Palestine: Dozens of Palestinians began hunger strikes in Israeli prisons on Monday, protesting about poor conditions in the country’s jails. According to the Palestinian Prisoners’ Club, around 40 inmates were involved in what they termed the “Dignity Strike” were refusing food, after negotiations with prison officials had broken down. They added that all the major political factions supported their move, including Palestinian president Mahmoud Abbas’s Fatah. (Middle East Eye)

Lybia: The United Nations has evacuated 150 refugees from a detention centre in Tripoli, as fierce clashes for control of the Libyan capital led to the postponement of a peace conference planned for next week. In recent days, forces loyal to renegade General Khalifa Haftar have advanced on the city, the base of the country’s internationally-backed government. At least 47 people, including nine civilians, have been killed in the fighting since the launch of the offensive on Thursday, the World Health Organization (WHO) said on Tuesday. (Al Jazeera)

Croatia, Slovenia: Slovenian Prime Minister Marjan Šarec convened an emergency session of the National Security Council for Tuesday afternoon because of the alleged operation of the Croatian intelligence service SOA in Slovenia, which was reported by a Slovenian television channel. The Croatian ambassador was promptly summoned to the ministry of foreign affairs in Ljubljana. The scandal revolves around an international arbitration Croatia and Slovenia agreed in 2009, meant to resolve their row over a sliver of land and sea border in the northern Adriatic and unlock Croatia’s EU accession talks. (Euractiv)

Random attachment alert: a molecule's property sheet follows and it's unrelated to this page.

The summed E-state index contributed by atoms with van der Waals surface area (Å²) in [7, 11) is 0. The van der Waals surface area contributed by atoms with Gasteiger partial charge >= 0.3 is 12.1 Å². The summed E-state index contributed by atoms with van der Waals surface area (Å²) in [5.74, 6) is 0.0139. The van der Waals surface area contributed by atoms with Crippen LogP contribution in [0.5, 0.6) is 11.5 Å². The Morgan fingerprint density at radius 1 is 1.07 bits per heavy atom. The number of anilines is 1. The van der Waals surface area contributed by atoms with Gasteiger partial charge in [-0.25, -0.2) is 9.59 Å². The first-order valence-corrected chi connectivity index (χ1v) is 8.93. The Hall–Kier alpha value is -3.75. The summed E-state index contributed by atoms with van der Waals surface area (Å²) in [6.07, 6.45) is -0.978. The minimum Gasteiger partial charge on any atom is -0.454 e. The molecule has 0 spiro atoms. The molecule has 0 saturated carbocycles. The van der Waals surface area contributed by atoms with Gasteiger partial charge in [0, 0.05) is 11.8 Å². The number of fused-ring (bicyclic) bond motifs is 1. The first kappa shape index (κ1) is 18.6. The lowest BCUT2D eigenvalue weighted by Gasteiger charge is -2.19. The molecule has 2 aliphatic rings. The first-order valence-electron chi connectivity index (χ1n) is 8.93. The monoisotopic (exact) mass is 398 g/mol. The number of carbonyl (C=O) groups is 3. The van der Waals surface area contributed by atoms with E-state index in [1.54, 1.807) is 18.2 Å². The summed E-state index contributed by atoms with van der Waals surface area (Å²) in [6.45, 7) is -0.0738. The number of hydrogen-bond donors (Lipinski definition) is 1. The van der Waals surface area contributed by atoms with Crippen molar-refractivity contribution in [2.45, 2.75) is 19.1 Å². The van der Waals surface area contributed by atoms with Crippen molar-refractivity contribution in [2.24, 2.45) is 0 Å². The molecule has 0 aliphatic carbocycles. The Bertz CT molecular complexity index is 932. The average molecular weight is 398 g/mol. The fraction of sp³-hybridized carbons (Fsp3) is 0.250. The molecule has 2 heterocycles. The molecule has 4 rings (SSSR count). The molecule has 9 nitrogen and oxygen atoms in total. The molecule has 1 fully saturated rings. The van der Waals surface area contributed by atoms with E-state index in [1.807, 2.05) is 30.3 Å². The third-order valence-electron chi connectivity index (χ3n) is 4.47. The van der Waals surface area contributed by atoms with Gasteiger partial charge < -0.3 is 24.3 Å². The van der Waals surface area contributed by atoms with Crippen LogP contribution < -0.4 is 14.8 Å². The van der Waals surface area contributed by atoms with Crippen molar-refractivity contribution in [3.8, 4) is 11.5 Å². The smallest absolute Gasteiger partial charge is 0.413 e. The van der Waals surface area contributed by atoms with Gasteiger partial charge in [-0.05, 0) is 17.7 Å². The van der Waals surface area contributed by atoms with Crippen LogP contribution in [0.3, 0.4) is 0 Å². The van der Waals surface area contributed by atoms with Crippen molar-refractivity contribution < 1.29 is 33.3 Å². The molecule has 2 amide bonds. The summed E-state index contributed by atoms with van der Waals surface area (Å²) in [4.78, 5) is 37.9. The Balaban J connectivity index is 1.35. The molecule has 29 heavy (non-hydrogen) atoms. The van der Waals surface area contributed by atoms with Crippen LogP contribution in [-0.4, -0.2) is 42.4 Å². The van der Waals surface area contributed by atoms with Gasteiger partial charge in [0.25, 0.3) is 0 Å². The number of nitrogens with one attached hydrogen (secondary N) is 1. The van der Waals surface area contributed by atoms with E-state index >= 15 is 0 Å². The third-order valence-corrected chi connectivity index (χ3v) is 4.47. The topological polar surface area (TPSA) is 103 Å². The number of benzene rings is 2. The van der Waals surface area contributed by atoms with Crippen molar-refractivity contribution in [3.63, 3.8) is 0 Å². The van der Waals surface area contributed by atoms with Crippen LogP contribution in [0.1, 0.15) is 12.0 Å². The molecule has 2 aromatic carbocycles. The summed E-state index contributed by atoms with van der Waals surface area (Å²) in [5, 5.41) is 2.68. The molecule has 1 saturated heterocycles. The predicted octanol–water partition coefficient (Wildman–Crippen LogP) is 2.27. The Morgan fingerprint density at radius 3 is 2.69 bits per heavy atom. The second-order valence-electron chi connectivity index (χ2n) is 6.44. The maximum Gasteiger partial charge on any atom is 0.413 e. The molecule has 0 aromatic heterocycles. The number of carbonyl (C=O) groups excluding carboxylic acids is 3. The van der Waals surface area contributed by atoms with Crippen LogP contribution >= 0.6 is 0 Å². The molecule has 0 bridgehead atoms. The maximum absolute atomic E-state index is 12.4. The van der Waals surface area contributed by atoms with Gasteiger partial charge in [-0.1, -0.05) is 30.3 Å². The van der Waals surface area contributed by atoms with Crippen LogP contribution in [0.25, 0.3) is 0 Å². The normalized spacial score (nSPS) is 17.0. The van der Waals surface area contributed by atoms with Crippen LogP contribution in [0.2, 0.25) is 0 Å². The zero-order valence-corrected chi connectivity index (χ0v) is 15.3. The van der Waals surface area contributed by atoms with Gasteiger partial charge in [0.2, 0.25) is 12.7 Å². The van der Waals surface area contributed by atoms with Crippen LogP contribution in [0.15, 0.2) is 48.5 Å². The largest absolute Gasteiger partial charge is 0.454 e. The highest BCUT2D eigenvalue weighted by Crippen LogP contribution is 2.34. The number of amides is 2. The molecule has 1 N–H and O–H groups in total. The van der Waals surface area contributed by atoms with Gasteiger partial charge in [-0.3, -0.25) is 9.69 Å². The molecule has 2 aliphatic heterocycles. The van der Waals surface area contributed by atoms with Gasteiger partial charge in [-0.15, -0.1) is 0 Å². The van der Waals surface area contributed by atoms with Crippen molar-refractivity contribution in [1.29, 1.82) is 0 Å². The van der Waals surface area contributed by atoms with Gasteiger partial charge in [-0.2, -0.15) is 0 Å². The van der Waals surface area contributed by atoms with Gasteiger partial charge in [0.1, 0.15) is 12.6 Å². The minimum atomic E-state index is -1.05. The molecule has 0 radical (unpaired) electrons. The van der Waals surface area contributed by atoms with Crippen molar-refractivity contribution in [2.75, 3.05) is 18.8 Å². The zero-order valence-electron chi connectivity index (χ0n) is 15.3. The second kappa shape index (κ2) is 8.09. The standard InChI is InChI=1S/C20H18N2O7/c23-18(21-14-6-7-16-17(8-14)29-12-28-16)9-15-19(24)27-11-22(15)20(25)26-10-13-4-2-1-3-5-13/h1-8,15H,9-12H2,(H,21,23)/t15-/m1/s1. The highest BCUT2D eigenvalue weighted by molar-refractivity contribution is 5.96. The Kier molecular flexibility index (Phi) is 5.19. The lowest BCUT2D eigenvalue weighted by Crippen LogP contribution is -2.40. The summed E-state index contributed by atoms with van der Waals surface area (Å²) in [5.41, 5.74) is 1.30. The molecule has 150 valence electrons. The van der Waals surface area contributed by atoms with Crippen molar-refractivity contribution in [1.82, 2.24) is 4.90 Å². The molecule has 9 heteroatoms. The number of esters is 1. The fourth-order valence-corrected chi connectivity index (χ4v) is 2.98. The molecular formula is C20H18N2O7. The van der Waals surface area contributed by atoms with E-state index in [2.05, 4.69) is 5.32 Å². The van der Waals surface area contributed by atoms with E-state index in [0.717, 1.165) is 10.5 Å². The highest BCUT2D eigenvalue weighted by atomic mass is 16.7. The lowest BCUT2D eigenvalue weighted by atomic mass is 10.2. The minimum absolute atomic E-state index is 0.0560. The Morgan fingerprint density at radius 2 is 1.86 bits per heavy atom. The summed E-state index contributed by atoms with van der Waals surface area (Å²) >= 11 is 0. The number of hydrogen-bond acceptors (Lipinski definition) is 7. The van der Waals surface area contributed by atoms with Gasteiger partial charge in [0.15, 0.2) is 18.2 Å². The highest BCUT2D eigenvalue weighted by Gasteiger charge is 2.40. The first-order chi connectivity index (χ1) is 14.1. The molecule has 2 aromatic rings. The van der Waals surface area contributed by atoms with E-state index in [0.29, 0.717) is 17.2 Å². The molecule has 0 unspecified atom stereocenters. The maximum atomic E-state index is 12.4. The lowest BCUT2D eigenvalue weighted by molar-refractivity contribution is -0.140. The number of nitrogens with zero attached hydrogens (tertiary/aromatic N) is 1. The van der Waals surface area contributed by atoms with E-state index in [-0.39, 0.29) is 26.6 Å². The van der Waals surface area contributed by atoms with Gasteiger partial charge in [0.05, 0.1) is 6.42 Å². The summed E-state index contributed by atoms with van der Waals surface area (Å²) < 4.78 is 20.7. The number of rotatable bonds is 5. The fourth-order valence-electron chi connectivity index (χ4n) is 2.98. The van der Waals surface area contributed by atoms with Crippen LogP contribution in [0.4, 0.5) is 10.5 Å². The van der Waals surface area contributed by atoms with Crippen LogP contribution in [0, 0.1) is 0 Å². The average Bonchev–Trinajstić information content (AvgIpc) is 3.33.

Algeria: The Parliament has officially confirmed Senate President Abdelkader Bensalah as acting head of state for the next 90 days, replacing Abdelaziz Bouteflika who ruled the country for nearly two decades. (Al Jazeera)

Wednesday, 10 April 2019

Israel: Israeli Prime Minister Benjamin Netanyahu is set to win re-election after his main rival conceded defeat. With more than 99 percent of votes counted, Netanyahu’s Likud party was set to lead a right-wing bloc with 65 of the 120 seats in parliament. His main challenger, Benny Gantz, accepted the result on Wednesday, acknowledging that he had failed to unseat the prime minister. Although Gantz’s Blue and White Party was set to win a similar number of seats to Likud, there was no obvious path for its leader to find a parliamentary majority. (Al Jazeera)

Turkey: Turkish President Tayyip Erdogan has said electoral authorities should annul Istanbul’s local elections due to irregularities, notably over the appointment of ballot box officials. (Reuters)